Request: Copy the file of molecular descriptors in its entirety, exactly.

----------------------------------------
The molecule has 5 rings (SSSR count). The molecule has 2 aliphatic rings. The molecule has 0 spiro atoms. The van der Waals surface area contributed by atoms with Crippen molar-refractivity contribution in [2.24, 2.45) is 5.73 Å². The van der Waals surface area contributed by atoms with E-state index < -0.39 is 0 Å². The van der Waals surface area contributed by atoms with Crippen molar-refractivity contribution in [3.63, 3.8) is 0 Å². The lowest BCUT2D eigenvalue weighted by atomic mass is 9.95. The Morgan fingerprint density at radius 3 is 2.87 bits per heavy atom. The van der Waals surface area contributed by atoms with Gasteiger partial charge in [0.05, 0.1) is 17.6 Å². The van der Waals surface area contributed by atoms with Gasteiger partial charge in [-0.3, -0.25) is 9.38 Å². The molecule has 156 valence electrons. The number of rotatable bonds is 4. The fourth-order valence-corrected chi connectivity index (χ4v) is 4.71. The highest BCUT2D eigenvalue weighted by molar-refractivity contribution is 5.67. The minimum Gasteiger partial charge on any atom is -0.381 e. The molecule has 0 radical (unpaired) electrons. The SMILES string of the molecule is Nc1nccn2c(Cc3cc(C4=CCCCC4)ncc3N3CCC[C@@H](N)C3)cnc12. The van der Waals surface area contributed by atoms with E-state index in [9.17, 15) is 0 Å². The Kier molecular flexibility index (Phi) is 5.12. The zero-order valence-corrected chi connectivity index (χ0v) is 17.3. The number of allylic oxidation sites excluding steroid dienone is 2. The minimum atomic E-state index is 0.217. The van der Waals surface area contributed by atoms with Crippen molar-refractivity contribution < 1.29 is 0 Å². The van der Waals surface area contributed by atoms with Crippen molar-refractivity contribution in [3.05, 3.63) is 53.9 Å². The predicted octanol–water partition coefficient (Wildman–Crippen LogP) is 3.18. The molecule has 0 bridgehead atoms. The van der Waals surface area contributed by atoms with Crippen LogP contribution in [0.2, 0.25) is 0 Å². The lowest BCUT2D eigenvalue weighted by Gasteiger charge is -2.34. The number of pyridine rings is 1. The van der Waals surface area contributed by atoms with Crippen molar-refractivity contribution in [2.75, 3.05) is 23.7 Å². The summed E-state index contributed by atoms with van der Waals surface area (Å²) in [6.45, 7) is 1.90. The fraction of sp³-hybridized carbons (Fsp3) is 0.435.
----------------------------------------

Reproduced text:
The molecule has 5 rings (SSSR count). The molecule has 2 aliphatic rings. The molecule has 0 spiro atoms. The van der Waals surface area contributed by atoms with Crippen molar-refractivity contribution in [2.24, 2.45) is 5.73 Å². The van der Waals surface area contributed by atoms with E-state index < -0.39 is 0 Å². The van der Waals surface area contributed by atoms with Crippen molar-refractivity contribution in [3.63, 3.8) is 0 Å². The lowest BCUT2D eigenvalue weighted by atomic mass is 9.95. The Morgan fingerprint density at radius 3 is 2.87 bits per heavy atom. The van der Waals surface area contributed by atoms with Gasteiger partial charge in [0.05, 0.1) is 17.6 Å². The van der Waals surface area contributed by atoms with Gasteiger partial charge in [-0.3, -0.25) is 9.38 Å². The molecule has 156 valence electrons. The number of rotatable bonds is 4. The fourth-order valence-corrected chi connectivity index (χ4v) is 4.71. The highest BCUT2D eigenvalue weighted by molar-refractivity contribution is 5.67. The minimum Gasteiger partial charge on any atom is -0.381 e. The molecule has 0 radical (unpaired) electrons. The SMILES string of the molecule is Nc1nccn2c(Cc3cc(C4=CCCCC4)ncc3N3CCC[C@@H](N)C3)cnc12. The van der Waals surface area contributed by atoms with E-state index in [9.17, 15) is 0 Å². The Kier molecular flexibility index (Phi) is 5.12. The zero-order valence-corrected chi connectivity index (χ0v) is 17.3. The number of allylic oxidation sites excluding steroid dienone is 2. The minimum atomic E-state index is 0.217. The van der Waals surface area contributed by atoms with Crippen molar-refractivity contribution < 1.29 is 0 Å². The van der Waals surface area contributed by atoms with Crippen molar-refractivity contribution in [3.05, 3.63) is 53.9 Å². The predicted octanol–water partition coefficient (Wildman–Crippen LogP) is 3.18. The molecule has 0 bridgehead atoms. The van der Waals surface area contributed by atoms with Crippen LogP contribution in [0.2, 0.25) is 0 Å². The lowest BCUT2D eigenvalue weighted by Gasteiger charge is -2.34. The number of pyridine rings is 1. The van der Waals surface area contributed by atoms with Crippen molar-refractivity contribution in [2.75, 3.05) is 23.7 Å². The summed E-state index contributed by atoms with van der Waals surface area (Å²) in [6.45, 7) is 1.90. The fraction of sp³-hybridized carbons (Fsp3) is 0.435.